• Message in a Bottle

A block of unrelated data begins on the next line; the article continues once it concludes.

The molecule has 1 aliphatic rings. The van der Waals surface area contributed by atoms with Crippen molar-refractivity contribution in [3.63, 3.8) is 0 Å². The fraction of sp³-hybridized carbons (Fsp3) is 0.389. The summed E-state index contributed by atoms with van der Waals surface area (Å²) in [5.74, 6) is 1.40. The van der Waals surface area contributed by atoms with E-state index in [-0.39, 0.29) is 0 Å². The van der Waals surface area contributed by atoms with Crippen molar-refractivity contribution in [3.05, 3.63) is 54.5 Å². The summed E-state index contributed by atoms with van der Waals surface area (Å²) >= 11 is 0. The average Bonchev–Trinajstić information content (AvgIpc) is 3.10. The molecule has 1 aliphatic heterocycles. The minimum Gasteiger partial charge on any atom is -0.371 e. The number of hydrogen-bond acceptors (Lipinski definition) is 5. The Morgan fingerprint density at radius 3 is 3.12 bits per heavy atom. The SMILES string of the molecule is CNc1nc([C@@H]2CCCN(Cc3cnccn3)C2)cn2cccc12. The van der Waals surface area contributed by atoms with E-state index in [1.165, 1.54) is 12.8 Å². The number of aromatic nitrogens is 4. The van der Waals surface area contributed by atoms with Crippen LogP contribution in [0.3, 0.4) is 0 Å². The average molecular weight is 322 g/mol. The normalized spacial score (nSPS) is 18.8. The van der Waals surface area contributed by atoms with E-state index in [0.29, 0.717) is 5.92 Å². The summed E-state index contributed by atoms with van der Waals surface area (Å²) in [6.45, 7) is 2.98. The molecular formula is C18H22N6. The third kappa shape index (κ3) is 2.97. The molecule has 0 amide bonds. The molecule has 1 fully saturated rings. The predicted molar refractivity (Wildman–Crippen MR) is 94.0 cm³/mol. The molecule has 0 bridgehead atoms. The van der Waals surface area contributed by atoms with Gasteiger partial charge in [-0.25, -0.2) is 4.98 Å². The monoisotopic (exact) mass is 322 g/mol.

"The Great Australian Bight’s 'Bottle Post' may be slower than the air mail but it is mighty interesting." [Western Mail, 2/6/1938] Mighty interesting indeed! What an amazing tale; washed upon the shore of life over two decades after it began. 30th of October 1915, two young lads embarking on the big adventure, pen a final word to their sweethearts, seal the messages in a bottle, and toss it into the waters of the Great Australian Bight. March the 11th 1938, Mr E.G. Eastwood just happens to find that same bottle on the beach at Cape Riche, 60 miles east of Albany, WA. After the devastation of the Great War, and the intervening years, what are the chances that the authors have survived to return to their loved ones, and that they can be found if so? The two lads in question were Horace Lewis (Spr 1237) and Harry Blunt (Spr 1236), both born and raised in South Australia. They had enlisted within a day of each other; Horace on the 14th of June 1915 and Harry on the 15th. On board the A38 Ulysses, they had left their home State 3 days before and were on their way to Egypt with the 6th Reinforcements for the 2nd Division Signal Company (2nd DSC). Harry was the elder of the pair at 23, and had been working as a Clerk with the railways before enlistment. He was writing to Gladys Severin, the young lady he had proposed to a week before sailing. Horace at 19 had qualified as a Draughtsman and was studying Mechanical Engineering – his young lady was Miss Mary Gay. Both messages followed similar lines – “Going really well” – “Just had a bonza dinner” – “Concert on board tonight.” Horace added “Love to sunny South Australia;” Harry was getting in practice for France with “Au-revoir, Australia. We’ll bring the Kaiser back with us.” In Egypt they continued their training, and served in the defence of the Canal, before finally heading to France in March 1916, where both suffered a slight dose of influenza in the April. Their work involved maintenance of communications around Fleurbaix in April, Pozieres in July & Mouquet Farm in the August. Horace was promoted to 2nd Corporal in May and then Corporal in July, but his rise came to a halt at the beginning of September when he was taken ill with Bacillary Dysentery. It was at this point in time that their stories took divergent paths. While Horace lay ill in hospital, first in France and then England, Harry began his own rise through the ranks, culminating as Sergeant in June 1917 while his unit were out resting after Bullecourt. He was then sent to a Signal Cadet Course in England the following month. By the time Harry reached England however, Horace was only days away from stepping once again on to Australian shores; and while Harry buried his head in his studies to gain his commission, Horace received his discharge from the AIF; his war over. Harry was appointed 2nd Lieutenant on the 5th December 1917, but didn’t re-join the 2nd DSC in Belgium until the 24th February 1918; where in just 2 weeks he was promoted to Lieutenant. During this same month, back in South Australia, Horace returned to his previously unfinished Engineering Course, and then in the January of 1919, he was appointed to the engineering staff of the Commonwealth Arsenal in Melbourne. Before Harry’s war was over, he was made O.C. of the 5th Brigade Signal Section, and in March 1919 he was mentioned in the Despatches of Sir Douglas Haig Finally boarding the HT Mahia on the 4th June 1919, Harry arrived in Melbourne on the 17th of July, before catching the train back to South Australia, where he was discharged in the September. So, the questions still remain – did our two boys return to their sweethearts to live happily ever after, and were they enlightened as to the eventual re-appearance of their “Bottle Post?” Well, the answer to the second question is yes, both Horace and Harry were traced, and Harry was particularly excited about the find – as was his wife. Yes, the engaged couple, Harry and Gladys, had corresponded regularly throughout the war, and had wasted little time in taking the final step on his return. Their wedding took place in the Eudunda Methodist Church on the 2nd October 1919, and on the receipt of the 1915 message, they were thinking of having it framed to preserve it. Horace, as we already know, returned to his Engineering studies, but alas, he and Mary went their separate ways. He didn’t settle down and tie the knot until the end of 1922, when he actually married one of Mary’s close friends Miss Minerva Smith. They had settled in Victoria, where he had been employed by the SEC (State Electricity Commission), until ill health caused an early retirement to the tranquil countryside of Woodend, north of Melbourne. Harry had resumed his job with the South Australian Railways, but he and his wife were heading to Melbourne on holiday in the June of 1938 – and were hoping to renew an old friendship while there. Endnotes: 1. (Spr 1237, 2nd DSC) Horace Laffer LEWIS was born 12/3/1896 Modbury, SA – son of Clarence LEWIS and Elizabeth LAFFER. He married Minerva Mary Fowler SMITH 9/12/1922 Unley, SA. They had two children – John & Jean. Horace was the inventor of a new type of Respirator which assisted in the recovery of Infantile Paralysis patients. He died 19/11/1955 Ballarat, Vic & his ashes rest in the Tristania Garden (Tree 10) at Springvale Botanical Cemetery. 2. Horace’s older brother, Clarence George LEWIS also served in WW1: L/Sgt 2448 (MSM) – 27th Bn / 2nd DSC / AA Pay Corps. 3. (Spr 1236 – Lieut, 2nd DSC; 5th Bde HQ) Harry Stephen BLUNT was born 25/9/1891 Saddleworth, SA – son of Edward Stephen BLUNT and Ellen SLOUGH. Married Gladys M. SEVERIN 2/10/1919 Eudunda, SA. They had one son, Brian (served WW2). Harry died 21/10/1984 Adelaide, SA. 4. Harry’s younger brother, Edward Keith BLUNT also served WW1: Spr 883, Enl 31/8/1914 10th Bn / 50th Bn / 2nd DSC. (Also WW2) Heather ‘Frev’ Ford, 2013